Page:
Frick had gone through the training Greene is referring to, namely the Safe Space program offered by the LGBT Resource Center, designed to help people better understand issues faced by non-binary students and how to best support them.

In Frick’s classes, however, pronouns don’t often come up.

“I teach a big, 300-person intro to psychology class, and we don’t have a lot of individual comments, so it wouldn’t be as important for me to know in that scenario what pronouns people use,” she said. “I’m just pointing to people and calling on them.”

There are also ways of engaging in conversation without having to use male and female pronouns, Frick said, such as using only first names.

Still, she lets students know that they can come to her after class and discuss their pronouns with her, and she works to respect student’s requests.

“I personally don’t ask students to identify pronouns in class because I have had situations where students have come up to me in class and said they didn’t want to make a big deal about it in front of the entire class but prefer different pronouns,” Frick said. 


 

 

"There's little that is mandated in terms of classroom policy other than obvious standards."

- Janet Frick, professor


 

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Dr. Janet Frick stands outside her office in the psychology building at the University of Georgia, in Athena, Georgia, on Monday, January 29, 2018. (Photo/Kayla Renie, kayla.renie96@gmail.com)

Other instructors do outright ask students their pronouns.

Emily Eilbert, a biology Ph.D candidate, teaches an introductory biology lab where she asks all her students their preferred pronouns on the first day of class.

“I would say about 20 percent of them are accustomed to that question and answer right away. A lot aren’t used to it and sometimes give a weird look,” she said. “Occasionally, some of them are offended because they think I’m questioning their gender. A lot of kids laugh.”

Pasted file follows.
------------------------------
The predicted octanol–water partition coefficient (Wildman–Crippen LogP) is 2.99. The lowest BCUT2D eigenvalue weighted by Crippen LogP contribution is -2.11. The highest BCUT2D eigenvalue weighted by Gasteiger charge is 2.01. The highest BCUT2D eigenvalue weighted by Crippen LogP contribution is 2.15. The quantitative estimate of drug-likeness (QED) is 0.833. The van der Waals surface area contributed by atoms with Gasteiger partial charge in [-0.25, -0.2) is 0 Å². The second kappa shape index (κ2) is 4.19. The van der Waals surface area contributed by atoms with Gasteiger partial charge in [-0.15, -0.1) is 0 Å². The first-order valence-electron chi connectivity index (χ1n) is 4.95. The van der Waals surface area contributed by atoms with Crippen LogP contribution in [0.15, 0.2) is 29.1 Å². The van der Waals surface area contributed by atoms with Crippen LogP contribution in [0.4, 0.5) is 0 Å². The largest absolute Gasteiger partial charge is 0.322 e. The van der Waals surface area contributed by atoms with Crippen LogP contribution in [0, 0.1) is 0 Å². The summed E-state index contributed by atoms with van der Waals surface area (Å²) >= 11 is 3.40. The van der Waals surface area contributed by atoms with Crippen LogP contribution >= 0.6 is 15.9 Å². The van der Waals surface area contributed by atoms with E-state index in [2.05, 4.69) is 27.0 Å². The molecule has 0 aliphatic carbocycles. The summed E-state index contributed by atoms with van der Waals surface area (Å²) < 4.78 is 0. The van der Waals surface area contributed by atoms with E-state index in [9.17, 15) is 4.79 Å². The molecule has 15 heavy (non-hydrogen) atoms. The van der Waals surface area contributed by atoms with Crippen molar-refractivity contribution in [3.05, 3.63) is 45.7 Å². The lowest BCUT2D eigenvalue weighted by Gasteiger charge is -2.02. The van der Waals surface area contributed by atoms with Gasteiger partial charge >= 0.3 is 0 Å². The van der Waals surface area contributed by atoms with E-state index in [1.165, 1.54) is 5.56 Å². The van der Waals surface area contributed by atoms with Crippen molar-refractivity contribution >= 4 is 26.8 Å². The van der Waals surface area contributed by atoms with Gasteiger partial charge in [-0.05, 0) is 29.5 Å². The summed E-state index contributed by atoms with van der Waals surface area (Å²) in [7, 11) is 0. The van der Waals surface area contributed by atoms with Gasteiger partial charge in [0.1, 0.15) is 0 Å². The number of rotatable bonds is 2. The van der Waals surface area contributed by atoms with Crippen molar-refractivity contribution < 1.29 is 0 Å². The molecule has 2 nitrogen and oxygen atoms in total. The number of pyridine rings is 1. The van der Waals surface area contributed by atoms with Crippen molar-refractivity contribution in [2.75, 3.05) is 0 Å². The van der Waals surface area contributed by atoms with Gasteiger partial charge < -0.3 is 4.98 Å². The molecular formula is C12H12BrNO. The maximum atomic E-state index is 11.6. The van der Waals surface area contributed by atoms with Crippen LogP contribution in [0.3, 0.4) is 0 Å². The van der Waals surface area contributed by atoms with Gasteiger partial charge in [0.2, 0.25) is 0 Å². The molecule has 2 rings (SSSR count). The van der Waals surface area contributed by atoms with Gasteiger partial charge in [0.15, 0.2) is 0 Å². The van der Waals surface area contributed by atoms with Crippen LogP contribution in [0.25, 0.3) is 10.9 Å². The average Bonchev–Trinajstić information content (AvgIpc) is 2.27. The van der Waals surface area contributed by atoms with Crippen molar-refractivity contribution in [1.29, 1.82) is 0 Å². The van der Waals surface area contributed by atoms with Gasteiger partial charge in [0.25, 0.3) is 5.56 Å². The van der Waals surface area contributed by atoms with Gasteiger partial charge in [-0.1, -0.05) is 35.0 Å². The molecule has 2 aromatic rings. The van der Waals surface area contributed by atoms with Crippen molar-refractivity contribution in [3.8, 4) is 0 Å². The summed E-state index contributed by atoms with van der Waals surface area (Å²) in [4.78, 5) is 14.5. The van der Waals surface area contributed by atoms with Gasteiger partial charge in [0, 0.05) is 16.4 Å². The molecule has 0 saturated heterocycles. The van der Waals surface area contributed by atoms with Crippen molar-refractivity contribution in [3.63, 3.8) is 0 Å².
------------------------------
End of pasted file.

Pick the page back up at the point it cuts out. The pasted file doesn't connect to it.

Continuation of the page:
Eilbert earned her undergraduate degree at New College in Florida, where she said asking pronouns was common.

“We did it in classrooms, we did it in group events,” she said. “I’ve never had anyone at UGA ask my pronouns.”

Eilbert said she has received some minor pushback, with some students just ignoring the question. When that happens, she said she challenges them on it.

“I say, ‘And your pronouns?’ until they answer,” she said.

Over the course of her five semesters of teaching, two out of roughly 350 students have identified as transgender and used they/them pronouns in her class.

“As far as I know, I’m the only one that [asks pronouns],” she said. “I’ve never heard a UGA professor discuss it.”

Kristen Miller, now the director of the Division of Biological Sciences, suggested to graduate students that they ask for preferred pronouns back when she was the laboratory coordinator, but she could not confirm if graduate lab assistants abide by her suggestion. 

Kimberly Brown, the current laboratory coordinator, knows of at least three graduate lab assistants who explicitly ask pronouns. Brown also went through the Safe Space training, and said she passes along what she learned to graduate lab assistants during their preparation course.

In other departments, professors said asking pronouns is common. Frick in the psychology department and Dr. Mary Caplan, an assistant professor in the School of Social Work, both said professors in their respective departments discuss among themselves how to handle the topic in their classes.